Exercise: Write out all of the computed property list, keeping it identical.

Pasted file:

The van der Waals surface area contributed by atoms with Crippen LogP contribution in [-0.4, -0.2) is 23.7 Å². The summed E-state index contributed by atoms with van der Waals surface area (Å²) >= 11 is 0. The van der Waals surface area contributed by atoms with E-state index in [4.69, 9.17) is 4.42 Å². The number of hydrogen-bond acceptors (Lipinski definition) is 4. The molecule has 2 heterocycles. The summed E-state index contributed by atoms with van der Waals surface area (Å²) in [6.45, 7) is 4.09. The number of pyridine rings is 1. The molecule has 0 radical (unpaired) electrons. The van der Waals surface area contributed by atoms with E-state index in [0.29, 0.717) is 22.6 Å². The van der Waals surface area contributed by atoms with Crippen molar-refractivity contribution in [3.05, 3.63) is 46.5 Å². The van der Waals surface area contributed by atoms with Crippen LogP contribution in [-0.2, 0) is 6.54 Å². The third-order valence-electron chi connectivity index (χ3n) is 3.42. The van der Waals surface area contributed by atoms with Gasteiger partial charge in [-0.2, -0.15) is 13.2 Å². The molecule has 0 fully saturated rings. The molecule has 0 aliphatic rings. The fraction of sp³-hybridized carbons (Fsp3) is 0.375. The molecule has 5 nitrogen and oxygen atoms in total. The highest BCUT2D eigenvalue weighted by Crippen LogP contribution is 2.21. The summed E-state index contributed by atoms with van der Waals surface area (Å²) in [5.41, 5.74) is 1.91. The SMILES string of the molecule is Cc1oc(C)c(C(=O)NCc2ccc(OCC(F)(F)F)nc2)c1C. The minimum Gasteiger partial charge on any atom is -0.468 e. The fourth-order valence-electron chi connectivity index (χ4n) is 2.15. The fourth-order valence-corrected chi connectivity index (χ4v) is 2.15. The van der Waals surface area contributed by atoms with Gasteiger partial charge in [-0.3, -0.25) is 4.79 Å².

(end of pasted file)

The van der Waals surface area contributed by atoms with Crippen LogP contribution in [-0.4, -0.2) is 23.7 Å². The summed E-state index contributed by atoms with van der Waals surface area (Å²) >= 11 is 0. The van der Waals surface area contributed by atoms with E-state index in [4.69, 9.17) is 4.42 Å². The number of hydrogen-bond acceptors (Lipinski definition) is 4. The molecule has 2 heterocycles. The summed E-state index contributed by atoms with van der Waals surface area (Å²) in [6.45, 7) is 4.09. The number of pyridine rings is 1. The molecule has 0 radical (unpaired) electrons. The van der Waals surface area contributed by atoms with E-state index in [0.29, 0.717) is 22.6 Å². The van der Waals surface area contributed by atoms with Crippen molar-refractivity contribution in [3.05, 3.63) is 46.5 Å². The van der Waals surface area contributed by atoms with Crippen LogP contribution in [-0.2, 0) is 6.54 Å². The third-order valence-electron chi connectivity index (χ3n) is 3.42. The van der Waals surface area contributed by atoms with Gasteiger partial charge in [-0.2, -0.15) is 13.2 Å². The molecule has 0 fully saturated rings. The molecule has 0 aliphatic rings. The fraction of sp³-hybridized carbons (Fsp3) is 0.375. The molecule has 5 nitrogen and oxygen atoms in total. The highest BCUT2D eigenvalue weighted by Crippen LogP contribution is 2.21. The summed E-state index contributed by atoms with van der Waals surface area (Å²) in [5.41, 5.74) is 1.91. The SMILES string of the molecule is Cc1oc(C)c(C(=O)NCc2ccc(OCC(F)(F)F)nc2)c1C. The minimum Gasteiger partial charge on any atom is -0.468 e. The fourth-order valence-electron chi connectivity index (χ4n) is 2.15. The fourth-order valence-corrected chi connectivity index (χ4v) is 2.15. The van der Waals surface area contributed by atoms with Gasteiger partial charge in [-0.3, -0.25) is 4.79 Å².